Dimitri (Salih Bademci) is like an animal in a man's body. What animal might he be? A barking dog who can also bite. No wonder he looks as if he is salivating at a bone when he casts a lecherous, obsessive gaze at his fiancée, Esvet (Sifanur Gül). And like a dog who hides his bone in the ground, he locks Esvet inside a box. Hence, I wasn't surprised when Dimitri gently petted and talked to a stray dog. It seemed as if one animal was being polite to another (he also pees on a chair at an office). Dimitri can only be controlled by two people: His father and his best friend, Peyami (Çagatay Ulusoy). The man looks like a tamed dog when the former scolds him at the breakfast table. When the latter insists on taking fresh air, he follows the orders like an obedient puppy.
Can you blame Esvet if she doesn't want to marry an animal like this? Dimitri physically abuses her, making her shudder in front of his sight. She coughs in her wedding dress because she is suffocated by this arrangement (in a later scene, this wedding dress looms over her like a monster). Esvet's cry for help falls on deaf ears, as her mother is uninterested in her plight. She just wants her husband to get a job because the family has financial troubles. You see, this is not a love or blissful arranged marriage. It's a financial deal. Since no one is interested in helping Esvet, she runs away and hides in Peyami's house under the guise of a caretaker, Firuze.
Well, Esvet/Firuze is the worst caretaker. She is told to be with Mustafa, Peyami's father when some guests arrive at the house. What does she do? She leaves him alone, and he comes in front of one of the guests. Firuze is told that Mustafa must not be allowed to enter Peyami's office upstairs. But Mustafa enters the office upstairs, and that too twice! I won't give a letter of recommendation to this character. Anyway, observe the scene where Esvet meets Mustafa and notices chains on his legs. Here is someone who was trapped in a box by her fiancé. Naturally, she understands the pain of the person who is trapped in shackles. From being tortured by a man-child, Esvet's job now includes taking care of a child in a man's body. It's definitely a better position.
There is something sensual in the way the characters touch each other in The Tailor. Look how gently a blindfolded Peyami measures Esvet's body with his fingers. When he shakes hands with Firuze, you sense that romantic currents are passing from one body to another. Of course, these two fall in love. We feel all these things because the camera is attuned to every moment and every emotion. Notice it gliding excitedly when Peyami takes Esvet's measurements or the eagerness with which it closely looks at the handshake between them. The screen shakes vigorously when Peyami clashes with his father. I loved how freely the camera moved in this series. It created a sense of dynamism and filled the scenes with tremendous energy.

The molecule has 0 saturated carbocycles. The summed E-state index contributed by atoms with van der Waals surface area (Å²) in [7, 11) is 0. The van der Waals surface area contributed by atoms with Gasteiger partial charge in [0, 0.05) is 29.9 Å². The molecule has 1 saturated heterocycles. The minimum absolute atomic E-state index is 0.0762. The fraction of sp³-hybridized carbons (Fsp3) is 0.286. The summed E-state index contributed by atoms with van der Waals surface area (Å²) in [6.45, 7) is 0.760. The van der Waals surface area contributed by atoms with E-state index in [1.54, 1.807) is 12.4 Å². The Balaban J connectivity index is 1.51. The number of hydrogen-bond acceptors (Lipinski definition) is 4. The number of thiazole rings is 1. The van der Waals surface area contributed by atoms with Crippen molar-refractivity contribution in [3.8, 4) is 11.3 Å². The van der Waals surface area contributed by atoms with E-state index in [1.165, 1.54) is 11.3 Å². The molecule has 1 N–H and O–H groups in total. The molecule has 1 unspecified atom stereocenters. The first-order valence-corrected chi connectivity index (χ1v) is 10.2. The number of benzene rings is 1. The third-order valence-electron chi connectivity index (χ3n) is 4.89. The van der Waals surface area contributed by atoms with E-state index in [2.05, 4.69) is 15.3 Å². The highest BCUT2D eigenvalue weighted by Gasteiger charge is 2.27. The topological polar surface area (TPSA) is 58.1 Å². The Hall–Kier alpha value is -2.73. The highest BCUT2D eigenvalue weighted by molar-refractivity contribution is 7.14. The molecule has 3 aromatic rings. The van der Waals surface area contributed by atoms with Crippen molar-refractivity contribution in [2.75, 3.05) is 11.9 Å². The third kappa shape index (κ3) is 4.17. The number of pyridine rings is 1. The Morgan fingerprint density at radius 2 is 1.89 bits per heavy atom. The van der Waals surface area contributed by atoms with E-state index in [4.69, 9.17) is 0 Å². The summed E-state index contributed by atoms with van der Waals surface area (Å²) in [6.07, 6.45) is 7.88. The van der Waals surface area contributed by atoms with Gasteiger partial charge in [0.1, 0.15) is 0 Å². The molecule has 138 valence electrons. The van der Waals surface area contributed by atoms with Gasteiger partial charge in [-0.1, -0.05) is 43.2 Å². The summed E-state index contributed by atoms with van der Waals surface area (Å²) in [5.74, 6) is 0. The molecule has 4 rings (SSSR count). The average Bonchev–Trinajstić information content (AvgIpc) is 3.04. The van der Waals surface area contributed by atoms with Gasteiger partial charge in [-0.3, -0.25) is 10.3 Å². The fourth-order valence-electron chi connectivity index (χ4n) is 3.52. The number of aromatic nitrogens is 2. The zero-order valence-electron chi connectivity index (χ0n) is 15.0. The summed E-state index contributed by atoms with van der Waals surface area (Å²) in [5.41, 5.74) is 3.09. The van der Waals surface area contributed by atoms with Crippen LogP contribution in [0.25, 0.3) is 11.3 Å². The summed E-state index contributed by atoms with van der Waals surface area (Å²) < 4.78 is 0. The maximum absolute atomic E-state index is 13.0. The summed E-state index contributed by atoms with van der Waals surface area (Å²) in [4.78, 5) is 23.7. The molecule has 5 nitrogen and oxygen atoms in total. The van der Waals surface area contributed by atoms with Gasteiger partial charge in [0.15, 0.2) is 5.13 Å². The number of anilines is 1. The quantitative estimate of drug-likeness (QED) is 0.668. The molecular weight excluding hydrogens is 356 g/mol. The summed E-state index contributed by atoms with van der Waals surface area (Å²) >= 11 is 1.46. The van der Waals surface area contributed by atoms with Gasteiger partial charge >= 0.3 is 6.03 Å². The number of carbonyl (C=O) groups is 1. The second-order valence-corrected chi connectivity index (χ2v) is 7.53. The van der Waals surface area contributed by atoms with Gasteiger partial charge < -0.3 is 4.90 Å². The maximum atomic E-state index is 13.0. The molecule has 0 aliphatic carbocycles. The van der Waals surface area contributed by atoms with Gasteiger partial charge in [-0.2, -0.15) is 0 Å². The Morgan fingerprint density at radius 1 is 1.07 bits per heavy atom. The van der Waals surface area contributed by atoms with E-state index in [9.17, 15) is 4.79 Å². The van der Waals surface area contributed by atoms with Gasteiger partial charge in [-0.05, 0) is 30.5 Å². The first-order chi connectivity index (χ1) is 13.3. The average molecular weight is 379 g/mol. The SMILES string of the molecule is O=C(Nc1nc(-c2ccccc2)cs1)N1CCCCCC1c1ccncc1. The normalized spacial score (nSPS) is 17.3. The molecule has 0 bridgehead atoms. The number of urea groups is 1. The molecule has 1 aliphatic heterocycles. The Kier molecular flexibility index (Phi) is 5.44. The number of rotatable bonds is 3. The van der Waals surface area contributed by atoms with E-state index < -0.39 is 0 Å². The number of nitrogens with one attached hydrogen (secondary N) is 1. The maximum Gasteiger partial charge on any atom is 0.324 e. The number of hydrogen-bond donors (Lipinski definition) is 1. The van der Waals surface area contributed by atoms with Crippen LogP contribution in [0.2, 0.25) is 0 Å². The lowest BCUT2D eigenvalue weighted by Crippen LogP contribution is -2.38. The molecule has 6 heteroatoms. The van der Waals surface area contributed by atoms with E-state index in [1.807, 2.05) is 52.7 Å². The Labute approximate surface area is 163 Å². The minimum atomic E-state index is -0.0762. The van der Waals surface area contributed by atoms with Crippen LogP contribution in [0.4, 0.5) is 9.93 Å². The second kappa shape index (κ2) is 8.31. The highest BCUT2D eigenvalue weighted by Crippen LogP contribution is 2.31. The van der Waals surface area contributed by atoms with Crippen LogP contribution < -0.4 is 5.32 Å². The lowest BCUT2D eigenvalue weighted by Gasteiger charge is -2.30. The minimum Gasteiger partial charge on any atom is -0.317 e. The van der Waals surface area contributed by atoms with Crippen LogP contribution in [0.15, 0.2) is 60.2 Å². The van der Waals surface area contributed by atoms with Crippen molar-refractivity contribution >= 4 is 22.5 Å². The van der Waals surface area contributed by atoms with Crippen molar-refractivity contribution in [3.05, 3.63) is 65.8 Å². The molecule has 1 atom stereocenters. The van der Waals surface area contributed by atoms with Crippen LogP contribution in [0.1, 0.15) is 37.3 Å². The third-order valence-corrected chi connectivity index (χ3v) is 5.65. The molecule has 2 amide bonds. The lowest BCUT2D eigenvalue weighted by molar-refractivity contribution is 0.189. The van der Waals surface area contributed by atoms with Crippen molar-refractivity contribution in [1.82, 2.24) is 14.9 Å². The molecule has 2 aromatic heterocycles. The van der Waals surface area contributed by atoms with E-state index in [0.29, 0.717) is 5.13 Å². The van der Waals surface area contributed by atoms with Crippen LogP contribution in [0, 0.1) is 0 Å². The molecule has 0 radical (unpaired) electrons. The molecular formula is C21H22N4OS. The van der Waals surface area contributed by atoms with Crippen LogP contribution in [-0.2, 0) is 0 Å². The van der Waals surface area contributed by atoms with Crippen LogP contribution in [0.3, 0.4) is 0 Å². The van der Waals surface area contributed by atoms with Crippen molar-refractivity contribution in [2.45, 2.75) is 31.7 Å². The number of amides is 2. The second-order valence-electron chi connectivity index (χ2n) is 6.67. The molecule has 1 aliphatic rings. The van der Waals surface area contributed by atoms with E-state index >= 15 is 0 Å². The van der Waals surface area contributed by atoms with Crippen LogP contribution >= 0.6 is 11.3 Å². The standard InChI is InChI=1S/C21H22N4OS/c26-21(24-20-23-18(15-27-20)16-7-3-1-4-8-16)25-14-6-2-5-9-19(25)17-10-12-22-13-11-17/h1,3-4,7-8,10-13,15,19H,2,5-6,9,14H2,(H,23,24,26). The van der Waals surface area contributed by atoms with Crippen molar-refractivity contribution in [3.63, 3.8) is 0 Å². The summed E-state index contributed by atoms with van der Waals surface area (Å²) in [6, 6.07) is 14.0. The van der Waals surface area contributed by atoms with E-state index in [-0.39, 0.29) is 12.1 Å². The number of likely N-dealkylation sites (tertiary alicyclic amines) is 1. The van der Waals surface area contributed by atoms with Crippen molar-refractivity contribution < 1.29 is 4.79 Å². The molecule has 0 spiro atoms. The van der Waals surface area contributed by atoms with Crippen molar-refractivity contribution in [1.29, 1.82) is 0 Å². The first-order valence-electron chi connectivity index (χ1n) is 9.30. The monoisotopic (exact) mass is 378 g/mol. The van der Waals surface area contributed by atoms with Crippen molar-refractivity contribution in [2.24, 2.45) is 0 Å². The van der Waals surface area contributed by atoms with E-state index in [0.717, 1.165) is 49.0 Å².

In The Tailor, history sort of repeats itself. A young girl is tasked with caring for her disabled brother, and that same girl grows up and tends to the needs of another disabled character. During Mustafa's wedding, we get glimpses of his previous wedding. A young Peyami is told to listen to his heart, and the adult Peyami follows that advice when faced with a dilemma. A father teaches his son how to cycle, and the son teaches his father how to steer a ship.
The Tailor is made with care and a lot of attention to detail. The filmmaking tools are effectively used to bring the story to life. Just notice the final confrontation. The hateful character is dressed in black. Some minutes later, two people point guns at each other, and the good character stands in the middle. The moment serves as a visual reminder that the good character, through his actions, threw himself into his own grave. It's surprising to see how much creative muscle is flexed in a show like this, which is usually treated with an abundance of melodrama and a lack of imagination. Sure, there is melodrama here (the music swells during a kissing scene), and the characters come across vital information by eavesdropping on other characters, which some people would say is a lazy way of moving the plot forward. But The Tailor is unapologetic about taking these shortcuts. The pleasure comes from the direction it takes through these choices. I smiled, I chuckled, and I was consistently hooked. The series is an addictive mixture of style and soap. I didn't know I needed it, and I am glad it exists for my entertainment.
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